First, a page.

While, if successful, such an epistemic technology would be incredibly valuable, I think that the possibility of failure should give us pause. In the worst case, this effectively has the same properties as arbitrary censorship: one side "wins" and gets to decide what is legitimate, and what counts towards changing the consensus, afterwards, perhaps by manipulating the definitions of success or testability. Unlike in sports, where the thing being evaluated and the thing doing the evaluating are generally separate (the success or failure of athletes doesn't impede the abilities of statisticians, and vice versa), there is a risk that the system is both its subject and its controller.
I do think "[a]bility to contribute to the thought process seems under-valued" is very relevant here. A prediction-tracking system captures one...layer[^1], I suppose, of intellectuals; the layer that is concerned with making frequent, specific, testable predictions about imminent events. Those who make theories that are more vague, or with more complex outcomes, or even less frequent[^2][^3], while perhaps instrumental to the frequent, specific, testable predictors, would not be recognized, unless there were some sort of complex system compelling the assignment of credit to the vague contributors (and presumably to their vague contributors, et cetera, across the entire intellectual lineage or at least some maximum feasible depth).
This would be useful to help the lay public understand outcomes of events, but not necessarily useful in helping them learn about the actual models behind them; it leaves them with models like "trust Alice, Bob, and Carol, but not Dan, Eve, or Frank" rather than "Alice, Bob, and Carol all subscribe to George's microeconomic theory which says that wages are determined by the House of Mars, and Dan, Eve, and Frank's failure to predict changes in household income using Helena's theory that wage increases are caused by three-ghost visitations to CEOs' dreams substantially discredits it". Intellectuals could declare that their successes or failures, or those of their peers, were due to adherence to a specific theory, or the lay people could try to infer as such, but this is another layer of intellectual analysis that is nontrivial unless everyone wears jerseys declaring what theoretical school of thought they follow (useful if there are a few major schools of thought in a field and the main conflict is between them, in which case we really ought to be ranking those instead of individuals; not terribly useful otherwise).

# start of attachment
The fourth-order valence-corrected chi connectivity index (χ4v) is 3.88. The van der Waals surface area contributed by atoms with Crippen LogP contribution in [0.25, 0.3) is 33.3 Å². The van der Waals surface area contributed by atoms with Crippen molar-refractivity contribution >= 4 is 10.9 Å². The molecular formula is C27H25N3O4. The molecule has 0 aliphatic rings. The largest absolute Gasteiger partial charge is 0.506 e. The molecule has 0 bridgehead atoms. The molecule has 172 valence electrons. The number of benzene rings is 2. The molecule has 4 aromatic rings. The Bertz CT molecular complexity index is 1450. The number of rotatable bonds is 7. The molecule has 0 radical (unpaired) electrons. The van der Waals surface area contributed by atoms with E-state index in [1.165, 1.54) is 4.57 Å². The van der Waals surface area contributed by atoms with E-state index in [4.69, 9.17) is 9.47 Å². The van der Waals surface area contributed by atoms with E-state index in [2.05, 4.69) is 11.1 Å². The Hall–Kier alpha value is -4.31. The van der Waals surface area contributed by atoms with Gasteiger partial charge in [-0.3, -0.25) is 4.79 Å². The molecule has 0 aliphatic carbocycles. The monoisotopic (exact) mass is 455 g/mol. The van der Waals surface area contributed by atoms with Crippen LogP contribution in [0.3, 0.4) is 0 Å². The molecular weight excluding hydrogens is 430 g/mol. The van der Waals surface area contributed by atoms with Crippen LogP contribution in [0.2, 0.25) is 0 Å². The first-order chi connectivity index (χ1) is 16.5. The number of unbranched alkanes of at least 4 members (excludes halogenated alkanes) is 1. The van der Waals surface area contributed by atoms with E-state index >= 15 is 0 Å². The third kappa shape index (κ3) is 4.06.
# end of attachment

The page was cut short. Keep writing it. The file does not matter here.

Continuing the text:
[^1]: I do not mean to imply here that such intellectuals are above or below other sorts. I use layer here in the same way that it is used in neural networks, denoting that its elements are posterior to other layers and closer to a human-readable/human-valued result.
[^2]: For example, someone who predicts the weather will have much more opportunity to be trusted than someone who predicts elections. Perhaps this is how it should be; while the latter are less frequent, they will likely have a wider spread, and if our overall confidence in election-predicting intellectuals is lower than in our predictions of weather-predicting intellectuals, that might just be the right response to a field with relatively fewer data points: less confidence in any specific prediction or source of knowledge.
[^3] On the other hand, these intellectuals may be less applied not because of the nature of their field, but the nature of their specialization; a grand an abstract genius could produce incredibly detailed models of the world, and the several people who run the numbers on those models would be the ones rewarded with a track record of successful predictions.
Why _haven't_ they already switched? Presumably, these companies are full of people with some vague incentives that point at maximizing efficacy, but they're leaving a "clearly superior" product on the table. It may be that the answer is that this is some sort of systemic, widespread failure of decision-making, or a decision-making success under different criteria (lower tolerance for the risk of change, perhaps, than these same systems have now) rather than a reflection of some inadequacy of RT-LAMP, but "the folks with the expertise and incentive to get it right are all getting it wrong and leaving money on the table" sounds like a more complex explanation than "there are shortcomings to RT-LAMP that I haven't considered", and I'd like to see some further evidence in favor of it.